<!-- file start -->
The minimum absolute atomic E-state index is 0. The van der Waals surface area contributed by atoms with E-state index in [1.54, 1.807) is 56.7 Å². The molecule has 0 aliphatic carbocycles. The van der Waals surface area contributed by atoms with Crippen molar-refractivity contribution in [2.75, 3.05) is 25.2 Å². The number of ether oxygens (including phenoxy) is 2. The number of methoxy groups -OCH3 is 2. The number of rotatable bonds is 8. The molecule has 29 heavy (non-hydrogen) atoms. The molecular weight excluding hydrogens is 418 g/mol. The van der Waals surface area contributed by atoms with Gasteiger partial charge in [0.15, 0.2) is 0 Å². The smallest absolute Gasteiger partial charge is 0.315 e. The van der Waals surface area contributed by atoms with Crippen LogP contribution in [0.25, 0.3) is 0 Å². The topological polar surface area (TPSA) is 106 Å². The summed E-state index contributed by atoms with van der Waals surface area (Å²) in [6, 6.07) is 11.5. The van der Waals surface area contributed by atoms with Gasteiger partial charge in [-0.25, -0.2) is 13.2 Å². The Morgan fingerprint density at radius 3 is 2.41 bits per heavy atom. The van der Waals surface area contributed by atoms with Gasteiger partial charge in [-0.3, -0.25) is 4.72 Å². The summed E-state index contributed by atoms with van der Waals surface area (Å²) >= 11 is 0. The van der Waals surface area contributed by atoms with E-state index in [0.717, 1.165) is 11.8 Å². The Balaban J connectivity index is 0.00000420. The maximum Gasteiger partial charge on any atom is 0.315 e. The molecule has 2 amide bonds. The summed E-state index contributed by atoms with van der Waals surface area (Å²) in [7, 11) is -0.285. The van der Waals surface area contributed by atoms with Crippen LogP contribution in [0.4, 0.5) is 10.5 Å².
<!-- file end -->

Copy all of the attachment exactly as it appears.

The minimum absolute atomic E-state index is 0. The van der Waals surface area contributed by atoms with E-state index in [1.54, 1.807) is 56.7 Å². The molecule has 0 aliphatic carbocycles. The van der Waals surface area contributed by atoms with Crippen molar-refractivity contribution in [2.75, 3.05) is 25.2 Å². The number of ether oxygens (including phenoxy) is 2. The number of methoxy groups -OCH3 is 2. The number of rotatable bonds is 8. The molecule has 29 heavy (non-hydrogen) atoms. The molecular weight excluding hydrogens is 418 g/mol. The van der Waals surface area contributed by atoms with Gasteiger partial charge in [0.15, 0.2) is 0 Å². The smallest absolute Gasteiger partial charge is 0.315 e. The van der Waals surface area contributed by atoms with Crippen LogP contribution in [0.25, 0.3) is 0 Å². The topological polar surface area (TPSA) is 106 Å². The summed E-state index contributed by atoms with van der Waals surface area (Å²) in [6, 6.07) is 11.5. The van der Waals surface area contributed by atoms with Gasteiger partial charge in [-0.25, -0.2) is 13.2 Å². The Morgan fingerprint density at radius 3 is 2.41 bits per heavy atom. The van der Waals surface area contributed by atoms with Gasteiger partial charge in [-0.3, -0.25) is 4.72 Å². The summed E-state index contributed by atoms with van der Waals surface area (Å²) >= 11 is 0. The van der Waals surface area contributed by atoms with E-state index in [0.717, 1.165) is 11.8 Å². The Balaban J connectivity index is 0.00000420. The maximum Gasteiger partial charge on any atom is 0.315 e. The molecule has 2 amide bonds. The summed E-state index contributed by atoms with van der Waals surface area (Å²) in [7, 11) is -0.285. The van der Waals surface area contributed by atoms with Crippen LogP contribution in [0.4, 0.5) is 10.5 Å².